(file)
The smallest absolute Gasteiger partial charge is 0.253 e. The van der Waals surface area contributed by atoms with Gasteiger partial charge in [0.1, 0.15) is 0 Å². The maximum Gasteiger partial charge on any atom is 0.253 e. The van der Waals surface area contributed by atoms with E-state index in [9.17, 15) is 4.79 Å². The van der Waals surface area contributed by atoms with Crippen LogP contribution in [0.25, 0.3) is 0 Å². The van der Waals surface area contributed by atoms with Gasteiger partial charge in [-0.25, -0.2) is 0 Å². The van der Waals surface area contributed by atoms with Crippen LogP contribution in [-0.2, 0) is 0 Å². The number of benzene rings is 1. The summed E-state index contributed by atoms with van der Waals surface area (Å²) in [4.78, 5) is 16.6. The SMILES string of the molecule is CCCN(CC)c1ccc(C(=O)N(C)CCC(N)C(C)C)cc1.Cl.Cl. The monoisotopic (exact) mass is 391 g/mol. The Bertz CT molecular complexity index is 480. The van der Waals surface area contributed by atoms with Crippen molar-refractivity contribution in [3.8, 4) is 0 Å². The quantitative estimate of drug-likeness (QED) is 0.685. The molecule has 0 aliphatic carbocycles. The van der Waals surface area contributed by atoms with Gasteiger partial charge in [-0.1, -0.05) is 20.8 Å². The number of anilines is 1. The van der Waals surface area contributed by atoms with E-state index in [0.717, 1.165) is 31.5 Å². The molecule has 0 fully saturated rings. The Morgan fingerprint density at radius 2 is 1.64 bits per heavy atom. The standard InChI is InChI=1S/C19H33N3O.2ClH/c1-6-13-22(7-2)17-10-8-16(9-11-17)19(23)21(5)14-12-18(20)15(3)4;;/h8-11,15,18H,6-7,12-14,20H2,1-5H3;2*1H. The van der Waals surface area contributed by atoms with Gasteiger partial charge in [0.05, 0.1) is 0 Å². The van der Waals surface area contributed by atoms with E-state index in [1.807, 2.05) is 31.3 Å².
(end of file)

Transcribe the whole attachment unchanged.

The smallest absolute Gasteiger partial charge is 0.253 e. The van der Waals surface area contributed by atoms with Gasteiger partial charge in [0.1, 0.15) is 0 Å². The maximum Gasteiger partial charge on any atom is 0.253 e. The van der Waals surface area contributed by atoms with E-state index in [9.17, 15) is 4.79 Å². The van der Waals surface area contributed by atoms with Crippen LogP contribution in [0.25, 0.3) is 0 Å². The van der Waals surface area contributed by atoms with Gasteiger partial charge in [-0.25, -0.2) is 0 Å². The van der Waals surface area contributed by atoms with Crippen LogP contribution in [-0.2, 0) is 0 Å². The number of benzene rings is 1. The summed E-state index contributed by atoms with van der Waals surface area (Å²) in [4.78, 5) is 16.6. The SMILES string of the molecule is CCCN(CC)c1ccc(C(=O)N(C)CCC(N)C(C)C)cc1.Cl.Cl. The monoisotopic (exact) mass is 391 g/mol. The Bertz CT molecular complexity index is 480. The van der Waals surface area contributed by atoms with Crippen molar-refractivity contribution in [3.8, 4) is 0 Å². The quantitative estimate of drug-likeness (QED) is 0.685. The molecule has 0 aliphatic carbocycles. The van der Waals surface area contributed by atoms with Gasteiger partial charge in [-0.1, -0.05) is 20.8 Å². The number of anilines is 1. The van der Waals surface area contributed by atoms with E-state index in [0.717, 1.165) is 31.5 Å². The molecule has 0 fully saturated rings. The Morgan fingerprint density at radius 2 is 1.64 bits per heavy atom. The standard InChI is InChI=1S/C19H33N3O.2ClH/c1-6-13-22(7-2)17-10-8-16(9-11-17)19(23)21(5)14-12-18(20)15(3)4;;/h8-11,15,18H,6-7,12-14,20H2,1-5H3;2*1H. The van der Waals surface area contributed by atoms with Gasteiger partial charge in [0.05, 0.1) is 0 Å². The van der Waals surface area contributed by atoms with E-state index in [1.807, 2.05) is 31.3 Å².